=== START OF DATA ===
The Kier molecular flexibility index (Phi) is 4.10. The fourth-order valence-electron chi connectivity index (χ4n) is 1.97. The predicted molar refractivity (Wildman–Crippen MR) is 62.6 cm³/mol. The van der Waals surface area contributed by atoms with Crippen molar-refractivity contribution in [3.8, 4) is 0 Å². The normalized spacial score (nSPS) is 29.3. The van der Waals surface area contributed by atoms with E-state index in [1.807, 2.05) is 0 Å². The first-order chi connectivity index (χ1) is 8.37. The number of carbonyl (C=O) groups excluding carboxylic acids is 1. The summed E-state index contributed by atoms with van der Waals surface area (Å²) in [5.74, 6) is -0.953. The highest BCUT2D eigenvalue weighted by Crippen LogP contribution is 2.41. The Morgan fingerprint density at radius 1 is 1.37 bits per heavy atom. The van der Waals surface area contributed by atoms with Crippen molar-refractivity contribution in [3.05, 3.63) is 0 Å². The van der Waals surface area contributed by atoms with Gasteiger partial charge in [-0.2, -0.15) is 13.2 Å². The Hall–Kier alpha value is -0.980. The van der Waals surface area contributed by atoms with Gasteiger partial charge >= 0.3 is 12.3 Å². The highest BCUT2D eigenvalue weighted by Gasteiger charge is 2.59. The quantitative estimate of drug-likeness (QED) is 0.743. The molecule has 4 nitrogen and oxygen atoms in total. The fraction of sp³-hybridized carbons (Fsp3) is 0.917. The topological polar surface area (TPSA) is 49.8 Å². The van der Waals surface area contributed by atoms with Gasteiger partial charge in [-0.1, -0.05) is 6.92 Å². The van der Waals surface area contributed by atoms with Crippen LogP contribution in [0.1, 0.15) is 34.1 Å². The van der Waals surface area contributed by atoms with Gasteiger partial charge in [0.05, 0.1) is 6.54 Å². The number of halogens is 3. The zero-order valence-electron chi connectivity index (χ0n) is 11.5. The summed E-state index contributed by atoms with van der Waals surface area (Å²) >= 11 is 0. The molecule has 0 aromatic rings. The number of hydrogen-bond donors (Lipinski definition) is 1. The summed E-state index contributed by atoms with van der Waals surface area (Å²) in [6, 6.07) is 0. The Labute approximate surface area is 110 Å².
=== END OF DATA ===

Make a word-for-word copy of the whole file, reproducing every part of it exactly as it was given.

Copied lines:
The Kier molecular flexibility index (Phi) is 4.10. The fourth-order valence-electron chi connectivity index (χ4n) is 1.97. The predicted molar refractivity (Wildman–Crippen MR) is 62.6 cm³/mol. The van der Waals surface area contributed by atoms with Crippen molar-refractivity contribution in [3.8, 4) is 0 Å². The normalized spacial score (nSPS) is 29.3. The van der Waals surface area contributed by atoms with E-state index in [1.807, 2.05) is 0 Å². The first-order chi connectivity index (χ1) is 8.37. The number of carbonyl (C=O) groups excluding carboxylic acids is 1. The summed E-state index contributed by atoms with van der Waals surface area (Å²) in [5.74, 6) is -0.953. The highest BCUT2D eigenvalue weighted by Crippen LogP contribution is 2.41. The Morgan fingerprint density at radius 1 is 1.37 bits per heavy atom. The van der Waals surface area contributed by atoms with Crippen molar-refractivity contribution in [3.05, 3.63) is 0 Å². The van der Waals surface area contributed by atoms with Gasteiger partial charge in [-0.2, -0.15) is 13.2 Å². The Hall–Kier alpha value is -0.980. The van der Waals surface area contributed by atoms with Gasteiger partial charge >= 0.3 is 12.3 Å². The highest BCUT2D eigenvalue weighted by Gasteiger charge is 2.59. The quantitative estimate of drug-likeness (QED) is 0.743. The molecule has 4 nitrogen and oxygen atoms in total. The fraction of sp³-hybridized carbons (Fsp3) is 0.917. The topological polar surface area (TPSA) is 49.8 Å². The van der Waals surface area contributed by atoms with Gasteiger partial charge in [-0.1, -0.05) is 6.92 Å². The van der Waals surface area contributed by atoms with Crippen LogP contribution in [0.1, 0.15) is 34.1 Å². The van der Waals surface area contributed by atoms with Gasteiger partial charge in [0.05, 0.1) is 6.54 Å². The number of halogens is 3. The zero-order valence-electron chi connectivity index (χ0n) is 11.5. The summed E-state index contributed by atoms with van der Waals surface area (Å²) >= 11 is 0. The molecule has 0 aromatic rings. The number of hydrogen-bond donors (Lipinski definition) is 1. The summed E-state index contributed by atoms with van der Waals surface area (Å²) in [6, 6.07) is 0. The Labute approximate surface area is 110 Å².